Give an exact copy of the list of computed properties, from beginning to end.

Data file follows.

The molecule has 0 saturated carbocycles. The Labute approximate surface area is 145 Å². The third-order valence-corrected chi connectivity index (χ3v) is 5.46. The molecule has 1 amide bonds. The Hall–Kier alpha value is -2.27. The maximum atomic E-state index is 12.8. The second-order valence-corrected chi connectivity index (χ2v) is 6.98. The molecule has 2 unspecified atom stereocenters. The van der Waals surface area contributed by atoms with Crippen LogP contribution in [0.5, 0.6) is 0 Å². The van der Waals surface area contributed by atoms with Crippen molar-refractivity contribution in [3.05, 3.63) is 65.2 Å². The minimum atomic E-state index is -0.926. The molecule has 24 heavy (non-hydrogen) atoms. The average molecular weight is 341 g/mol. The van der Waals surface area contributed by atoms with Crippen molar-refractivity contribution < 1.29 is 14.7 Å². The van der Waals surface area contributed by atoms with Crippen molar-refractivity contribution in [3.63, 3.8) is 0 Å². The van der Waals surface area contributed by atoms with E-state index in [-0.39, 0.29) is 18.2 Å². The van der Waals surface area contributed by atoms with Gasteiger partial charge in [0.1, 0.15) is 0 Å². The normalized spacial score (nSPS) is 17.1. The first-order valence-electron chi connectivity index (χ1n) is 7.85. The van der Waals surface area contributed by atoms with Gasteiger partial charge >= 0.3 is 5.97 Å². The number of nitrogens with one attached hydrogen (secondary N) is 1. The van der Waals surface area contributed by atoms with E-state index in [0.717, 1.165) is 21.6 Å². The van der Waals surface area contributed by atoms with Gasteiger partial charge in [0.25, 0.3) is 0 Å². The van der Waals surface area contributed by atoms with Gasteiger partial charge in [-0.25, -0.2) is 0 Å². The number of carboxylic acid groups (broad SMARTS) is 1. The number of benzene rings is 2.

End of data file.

The molecule has 0 saturated carbocycles. The Labute approximate surface area is 145 Å². The third-order valence-corrected chi connectivity index (χ3v) is 5.46. The molecule has 1 amide bonds. The Hall–Kier alpha value is -2.27. The maximum atomic E-state index is 12.8. The second-order valence-corrected chi connectivity index (χ2v) is 6.98. The molecule has 2 unspecified atom stereocenters. The van der Waals surface area contributed by atoms with Crippen LogP contribution in [0.5, 0.6) is 0 Å². The van der Waals surface area contributed by atoms with Crippen molar-refractivity contribution in [3.05, 3.63) is 65.2 Å². The minimum atomic E-state index is -0.926. The molecule has 24 heavy (non-hydrogen) atoms. The average molecular weight is 341 g/mol. The van der Waals surface area contributed by atoms with Crippen molar-refractivity contribution < 1.29 is 14.7 Å². The van der Waals surface area contributed by atoms with Crippen molar-refractivity contribution in [3.63, 3.8) is 0 Å². The van der Waals surface area contributed by atoms with E-state index in [-0.39, 0.29) is 18.2 Å². The van der Waals surface area contributed by atoms with Gasteiger partial charge in [0.1, 0.15) is 0 Å². The normalized spacial score (nSPS) is 17.1. The first-order valence-electron chi connectivity index (χ1n) is 7.85. The van der Waals surface area contributed by atoms with Gasteiger partial charge >= 0.3 is 5.97 Å². The number of nitrogens with one attached hydrogen (secondary N) is 1. The van der Waals surface area contributed by atoms with E-state index in [0.717, 1.165) is 21.6 Å². The van der Waals surface area contributed by atoms with Gasteiger partial charge in [0.25, 0.3) is 0 Å². The van der Waals surface area contributed by atoms with Gasteiger partial charge in [-0.25, -0.2) is 0 Å². The number of carboxylic acid groups (broad SMARTS) is 1. The number of benzene rings is 2.